Say you have some idea, and you really like the idea for any combination of reasons like: it makes you shitloads of money, you really believe it’s true, you really want it to be true, etc. But darn it–there’s this thing called Science that allows us to test and see if things are true are not. Well, gosh! That pesky Science keeps coming back with a big ol’, “NO,” When you ask it whether your idea works. So what can you do? Well a lot of people end up taking the route I like to call, “Fuck Science!”
Fortunately, it’s not so easy. Many recognize the results that the scientific method produces, because it works. It makes accurate predictions and gives us knowledge useful in tangible applications such as the computer on which I type this. So when someone, in so many words says, “Hey. Ya know what? Fuck Science,” many people will ask, “Uhh. Why?”
So, what is the person who says “Fuck Science,” to do? Well. Two of the more common approaches are as follows:
- Surround yourself with a (probably relatively small) group of people who will buy your “Fuck Science,” philosophy. (Cults, conspiracy theorists, etc)
- Make it sound like you’re not actually saying “Fuck Science.” Wrap your fucking of Science into a more attractive package so it doesn’t look like you’re rejecting science. In fact, you can even make it look like your “Fuck Science,” idea is Science itself! (Pseudoscience).
I’d like to talk to you today about strategy number 2 (an appropriate label). Specifically how this strategy is used to promote the ideas of creationism and “alternative medicine.” Creationism and “alternative medicine” are both denials of wide, well-established scientific fields, namely biology and medicine. Because the backlash against both of these ideas has been pretty strong in the past, both have been forced to evolve their approach, to soften their sell, so to speak.
Creationism has gone with the “intelligent design” strategy, which claims to be non-religious and attempts to co-opt scientific language and presentation in order to appear as if it’s based on science rather than religion. It’s a sort of conceptual Batesian Mimicry, if you will.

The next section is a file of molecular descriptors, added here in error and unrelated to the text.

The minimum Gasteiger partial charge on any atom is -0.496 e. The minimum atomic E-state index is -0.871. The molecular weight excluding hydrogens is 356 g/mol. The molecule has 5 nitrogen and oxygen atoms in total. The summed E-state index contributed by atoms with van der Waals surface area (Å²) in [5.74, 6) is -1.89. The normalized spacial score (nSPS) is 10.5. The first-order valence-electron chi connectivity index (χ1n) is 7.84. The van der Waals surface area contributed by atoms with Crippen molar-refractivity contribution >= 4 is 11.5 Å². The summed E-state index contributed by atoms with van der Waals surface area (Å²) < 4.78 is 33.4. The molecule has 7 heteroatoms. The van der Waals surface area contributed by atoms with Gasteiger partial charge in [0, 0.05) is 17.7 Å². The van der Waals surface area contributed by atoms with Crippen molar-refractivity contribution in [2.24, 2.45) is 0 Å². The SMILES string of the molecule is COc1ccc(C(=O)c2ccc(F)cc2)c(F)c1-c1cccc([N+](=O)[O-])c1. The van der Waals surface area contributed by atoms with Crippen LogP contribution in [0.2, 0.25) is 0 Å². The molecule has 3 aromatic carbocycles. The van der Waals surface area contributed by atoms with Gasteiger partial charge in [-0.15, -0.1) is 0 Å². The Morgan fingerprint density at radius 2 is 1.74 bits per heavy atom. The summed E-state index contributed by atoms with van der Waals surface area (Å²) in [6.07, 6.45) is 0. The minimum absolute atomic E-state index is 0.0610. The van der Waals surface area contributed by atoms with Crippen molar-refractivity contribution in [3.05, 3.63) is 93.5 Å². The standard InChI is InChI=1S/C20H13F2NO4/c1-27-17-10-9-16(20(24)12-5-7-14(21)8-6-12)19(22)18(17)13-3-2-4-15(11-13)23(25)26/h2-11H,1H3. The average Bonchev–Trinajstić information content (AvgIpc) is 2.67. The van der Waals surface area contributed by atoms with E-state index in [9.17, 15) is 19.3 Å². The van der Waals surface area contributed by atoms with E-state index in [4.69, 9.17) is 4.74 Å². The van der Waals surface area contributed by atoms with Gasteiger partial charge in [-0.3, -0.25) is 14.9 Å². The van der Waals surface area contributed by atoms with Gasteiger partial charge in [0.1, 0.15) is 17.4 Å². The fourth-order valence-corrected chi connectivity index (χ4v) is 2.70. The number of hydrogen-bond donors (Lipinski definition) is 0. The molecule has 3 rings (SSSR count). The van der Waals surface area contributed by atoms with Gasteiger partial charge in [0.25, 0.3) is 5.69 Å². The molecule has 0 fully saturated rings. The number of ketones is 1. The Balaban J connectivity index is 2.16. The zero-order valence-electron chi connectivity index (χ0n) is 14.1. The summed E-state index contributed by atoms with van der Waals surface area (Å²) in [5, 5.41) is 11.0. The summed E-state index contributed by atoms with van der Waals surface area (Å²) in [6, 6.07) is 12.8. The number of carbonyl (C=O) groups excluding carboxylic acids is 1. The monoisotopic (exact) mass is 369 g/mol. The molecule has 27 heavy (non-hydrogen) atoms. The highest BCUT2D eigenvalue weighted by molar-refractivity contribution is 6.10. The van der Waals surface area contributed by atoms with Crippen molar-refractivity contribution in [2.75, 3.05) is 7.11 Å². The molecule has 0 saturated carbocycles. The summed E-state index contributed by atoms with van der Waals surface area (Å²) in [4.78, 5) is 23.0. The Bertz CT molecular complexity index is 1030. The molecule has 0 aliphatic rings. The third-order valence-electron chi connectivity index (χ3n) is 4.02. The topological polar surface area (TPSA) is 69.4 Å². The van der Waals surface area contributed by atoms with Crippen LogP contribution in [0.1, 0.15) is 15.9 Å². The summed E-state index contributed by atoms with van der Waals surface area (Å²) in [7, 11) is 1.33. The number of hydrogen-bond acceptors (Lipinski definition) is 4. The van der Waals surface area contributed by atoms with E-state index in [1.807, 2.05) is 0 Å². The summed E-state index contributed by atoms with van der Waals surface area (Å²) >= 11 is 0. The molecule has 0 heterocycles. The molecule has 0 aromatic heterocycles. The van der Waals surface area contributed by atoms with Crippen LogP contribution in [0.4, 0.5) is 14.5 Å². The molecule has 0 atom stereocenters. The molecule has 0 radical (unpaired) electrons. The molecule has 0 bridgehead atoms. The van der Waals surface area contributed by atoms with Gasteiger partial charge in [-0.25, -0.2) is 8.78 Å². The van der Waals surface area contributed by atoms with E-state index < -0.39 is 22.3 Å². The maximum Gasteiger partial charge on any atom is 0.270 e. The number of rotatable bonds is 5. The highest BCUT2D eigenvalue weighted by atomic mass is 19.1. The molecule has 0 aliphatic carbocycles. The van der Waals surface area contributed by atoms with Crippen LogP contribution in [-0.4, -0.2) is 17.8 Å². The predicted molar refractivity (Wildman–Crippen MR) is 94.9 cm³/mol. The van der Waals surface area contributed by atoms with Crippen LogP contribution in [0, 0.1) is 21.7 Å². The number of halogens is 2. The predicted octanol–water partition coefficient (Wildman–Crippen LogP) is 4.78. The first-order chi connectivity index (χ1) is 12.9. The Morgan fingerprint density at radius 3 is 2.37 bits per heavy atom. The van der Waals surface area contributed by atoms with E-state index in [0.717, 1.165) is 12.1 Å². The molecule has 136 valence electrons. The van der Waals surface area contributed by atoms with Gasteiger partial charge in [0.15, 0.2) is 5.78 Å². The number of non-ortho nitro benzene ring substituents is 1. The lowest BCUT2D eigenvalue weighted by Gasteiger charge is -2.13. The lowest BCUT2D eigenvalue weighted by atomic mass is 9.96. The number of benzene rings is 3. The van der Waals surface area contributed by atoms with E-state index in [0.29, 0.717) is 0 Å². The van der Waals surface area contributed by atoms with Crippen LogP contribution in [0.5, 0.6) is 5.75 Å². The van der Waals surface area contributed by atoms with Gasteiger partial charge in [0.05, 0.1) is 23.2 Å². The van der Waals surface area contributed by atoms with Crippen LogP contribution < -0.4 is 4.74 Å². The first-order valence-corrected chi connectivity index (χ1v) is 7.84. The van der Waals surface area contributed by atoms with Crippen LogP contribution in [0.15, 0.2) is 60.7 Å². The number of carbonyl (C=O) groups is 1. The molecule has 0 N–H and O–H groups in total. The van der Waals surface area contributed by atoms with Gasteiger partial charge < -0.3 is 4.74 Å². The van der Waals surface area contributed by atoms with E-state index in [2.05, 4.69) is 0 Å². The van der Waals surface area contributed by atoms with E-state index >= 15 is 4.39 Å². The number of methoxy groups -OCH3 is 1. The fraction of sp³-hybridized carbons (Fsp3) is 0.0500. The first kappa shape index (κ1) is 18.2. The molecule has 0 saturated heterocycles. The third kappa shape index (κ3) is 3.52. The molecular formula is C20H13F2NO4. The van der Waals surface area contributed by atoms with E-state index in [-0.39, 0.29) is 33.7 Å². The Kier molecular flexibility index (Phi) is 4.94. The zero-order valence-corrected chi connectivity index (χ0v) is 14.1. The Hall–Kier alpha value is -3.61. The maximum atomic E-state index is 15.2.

“Alternative medicine” proponents have been using this strategy, too. We can safely say that no common “alternative medicine” practice has a specific effect (an effect that is not the placebo effect) because almost all of them have been subjected to scientific evaluation numerous times with that result. So… if it looks like using your ineffective treatment instead of real medicine might be ineffective and dangerous, why not suggest using both!?
This is where the word “complementary” that’s often used alongside “alternative medicine” these days comes from. The term “Integrated medicine” has now grown popular as well and is meeting with great success in muddying the waters among otherwise respectable academic institutions and care providers.
“Integrative medicine” and “intelligent design” are both what Skeptics call “wedge” strategies. They are PR or marketing tools used to change and soften up the language of their assertions in order to get their collective feet in the door. The soft-sell language is the thin edge of the wedge that allows them to jam their ideas (the not-thin edge of the wedge) into places where they’re not otherwise welcome.
What’s the harm if patients aren’t forgoing real medical care for the “alternative” bullshit? Well. For one, they’re being conned out of money. If that’s not enough, many therapies that Naturopaths, for example, like to use are either less safe and effective than pharmacology (herbalism) or unscientifically proven in clinical trials (any number of “alternative medicine” therapies), which means they could have potentially dangerous side-effects with no guaranteed benefits. Sounds like a lose-lose situation to me.
In addition as mentioned in the article by Scott Gavura (which I also linked above), it’s pointed out that medical professionals need to work together to provide care. This mixing of real medical professionals with “alternative medicine practitioners”, according to Gavura, could dilute the overall standards of medical care and even hamper the efficient operation of a care provider’s system. I’m sorry, but I don’t think it’s a good idea to let a bunch of clowns run around a hospital, potentially screwing with the people who are actually providing real care.
A lot of people might say I’m biased, but to say someone is biased toward science is not saying anything at all. Science, by its very nature, is unbiased. The reason why “alternative medicine” is “alternative” is quite simply because the stuff that worked became real medicine, while the voodoo was left out in the cold where it belonged. So when I hear someone say, “Fuck Science,” it sounds like a load of horse shit to me, no matter what kind of language it’s couched in.